Living by faith
by Jennifer Cohron
Aug 25, 2013 | 1279 views | 0 0 comments | 93 93 recommendations | email to a friend | print
Jennifer Cohron
Jennifer Cohron
I was always a fast learner in school, but in matters of faith I rarely pass the test on the first try.

As one prominent Bible Study author is fond of saying, I don’t have a knowledge problem so much as an obedience problem.

One of the concepts I struggle with most is that I am not “junior God.” Having gone to church for most of my life, I am predisposed to believe that God is in control and can provide numerous examples from my own life to prove it is true.

However, my constant worries about the future stand in direct contrast to this belief.

Earlier this year, I took something called a Strengths Finder assessment for a class I completed on nonprofits. By the end of the quiz, the computer had a better appreciation for my personality than most people I know.

My strongest characteristic was revealed to be deliberative: “You know that the world is an unpredictable place…For you, life is not a popularity contest. Life is something of a minefield. Others can run through it recklessly if they so choose, but you take a different approach.”

I am not comforted by the idea that if you see 10 troubles coming down the road, nine of them will fall into the ditch before they get to you. My tendency is to multiply those 10 by a factor of 10 and to develop a contingency plan for each.

I got a rude awakening on April 27, 2011.

A disaster of that scale hitting so close to home never made it into all the worst case scenarios I had drawn up for Zac, Wyatt and myself.

After the storm, I found myself looking heavenward and asking, “What happened? I thought I was doing right by trying to be prepared for anything, but I never saw that coming.”

The reply I sensed was “Oh, daughter of so little faith, when are you going to stop striving for answers and just trust that I have them?”

Unfortunately, recognizing the futility of my efforts hasn’t led to much of a change in my behavior.

I still find myself trying to predict the future and forcing things to happen on my own timing rather than waiting for them to come to fruition in due season.

But every year about this time I must admit my own powerlessness when I accompany Zac to the cardiologist.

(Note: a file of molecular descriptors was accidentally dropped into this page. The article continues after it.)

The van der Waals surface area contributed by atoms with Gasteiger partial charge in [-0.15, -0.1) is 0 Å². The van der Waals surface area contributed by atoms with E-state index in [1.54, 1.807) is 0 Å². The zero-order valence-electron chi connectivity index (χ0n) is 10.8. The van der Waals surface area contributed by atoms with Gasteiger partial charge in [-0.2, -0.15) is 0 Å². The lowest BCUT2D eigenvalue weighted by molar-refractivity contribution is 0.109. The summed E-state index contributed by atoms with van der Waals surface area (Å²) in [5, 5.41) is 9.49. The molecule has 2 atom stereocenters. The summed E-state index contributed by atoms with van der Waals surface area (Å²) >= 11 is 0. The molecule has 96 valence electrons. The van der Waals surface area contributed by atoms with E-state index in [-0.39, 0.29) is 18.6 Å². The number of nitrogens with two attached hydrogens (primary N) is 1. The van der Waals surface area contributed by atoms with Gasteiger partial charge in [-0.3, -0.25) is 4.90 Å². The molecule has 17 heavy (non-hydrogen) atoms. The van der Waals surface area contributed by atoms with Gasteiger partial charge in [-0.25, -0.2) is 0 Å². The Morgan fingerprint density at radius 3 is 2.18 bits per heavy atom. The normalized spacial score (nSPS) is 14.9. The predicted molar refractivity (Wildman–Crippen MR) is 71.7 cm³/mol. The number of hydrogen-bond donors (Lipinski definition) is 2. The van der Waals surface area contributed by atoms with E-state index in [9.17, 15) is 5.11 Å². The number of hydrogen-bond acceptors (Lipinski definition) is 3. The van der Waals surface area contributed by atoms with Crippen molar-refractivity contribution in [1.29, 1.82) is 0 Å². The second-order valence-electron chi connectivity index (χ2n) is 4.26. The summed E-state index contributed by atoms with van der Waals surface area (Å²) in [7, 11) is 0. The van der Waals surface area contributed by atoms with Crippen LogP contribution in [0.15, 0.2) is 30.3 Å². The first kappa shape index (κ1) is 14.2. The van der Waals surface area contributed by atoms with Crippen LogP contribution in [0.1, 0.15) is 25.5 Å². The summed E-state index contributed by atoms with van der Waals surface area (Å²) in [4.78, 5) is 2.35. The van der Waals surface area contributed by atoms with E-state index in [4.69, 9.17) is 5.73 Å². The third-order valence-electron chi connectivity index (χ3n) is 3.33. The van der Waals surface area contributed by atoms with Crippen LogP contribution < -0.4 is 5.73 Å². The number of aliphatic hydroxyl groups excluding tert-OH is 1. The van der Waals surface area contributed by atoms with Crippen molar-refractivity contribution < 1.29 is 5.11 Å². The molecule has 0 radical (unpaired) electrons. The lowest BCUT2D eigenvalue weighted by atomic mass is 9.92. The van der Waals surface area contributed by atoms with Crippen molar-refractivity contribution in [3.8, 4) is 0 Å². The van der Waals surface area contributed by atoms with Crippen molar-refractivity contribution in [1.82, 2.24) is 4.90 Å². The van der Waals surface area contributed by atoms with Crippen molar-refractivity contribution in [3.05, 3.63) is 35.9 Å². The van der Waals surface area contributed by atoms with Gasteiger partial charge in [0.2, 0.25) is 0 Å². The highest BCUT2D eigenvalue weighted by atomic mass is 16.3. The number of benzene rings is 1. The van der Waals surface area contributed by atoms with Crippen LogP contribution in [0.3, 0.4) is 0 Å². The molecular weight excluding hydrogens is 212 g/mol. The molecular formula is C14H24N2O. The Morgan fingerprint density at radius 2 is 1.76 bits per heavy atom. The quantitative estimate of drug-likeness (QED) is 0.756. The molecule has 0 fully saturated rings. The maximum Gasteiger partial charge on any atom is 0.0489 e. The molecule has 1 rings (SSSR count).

Zac was born with a heart defect that will require open heart surgery one day. The question is not “if” but “when.”

Although we dare not say it out loud, I think Zac and I get nervous before each visit as we wonder if this is the year the doctor will say that the day we’re dreading is here.

Thankfully, that has not been the case. For the past five years, the ultrasound of Zac’s heart has shown no significant change.

For the time being, the scales are balanced in his favor because he is a young man who maintains a healthy weight and takes his medicine diligently. While Zac is content to simply accept this good news, I usually have to rain on the parade by pressing the doctor for more information.

Specifically, I want a timeline. This man is a leading expert in his field. Surely he can tell me if surgery is 30 years away or more like 10.

Of course, the good doctor is trained to dodge this line of questioning. As far as he is concerned, I operate on a “need to know” basis. I’m allowed to know that surgery won’t be necessary today and it’s highly unlikely that it will be in the 364 days that follow.

When it’s time to know more than that, I will.

As I sat in the exam room with Zac this week, it occurred to me that God operates on similar terms. In heaven’s classroom, that’s called faith.

The opening lyrics to the hymn “Living By Faith” were stuck in my head for the rest of the day:

“I care not today what the morrow may bring,

“If shadow or sunshine or rain.

“The Lord I know ruleth o’er everything,

“And all of my worries are vain.”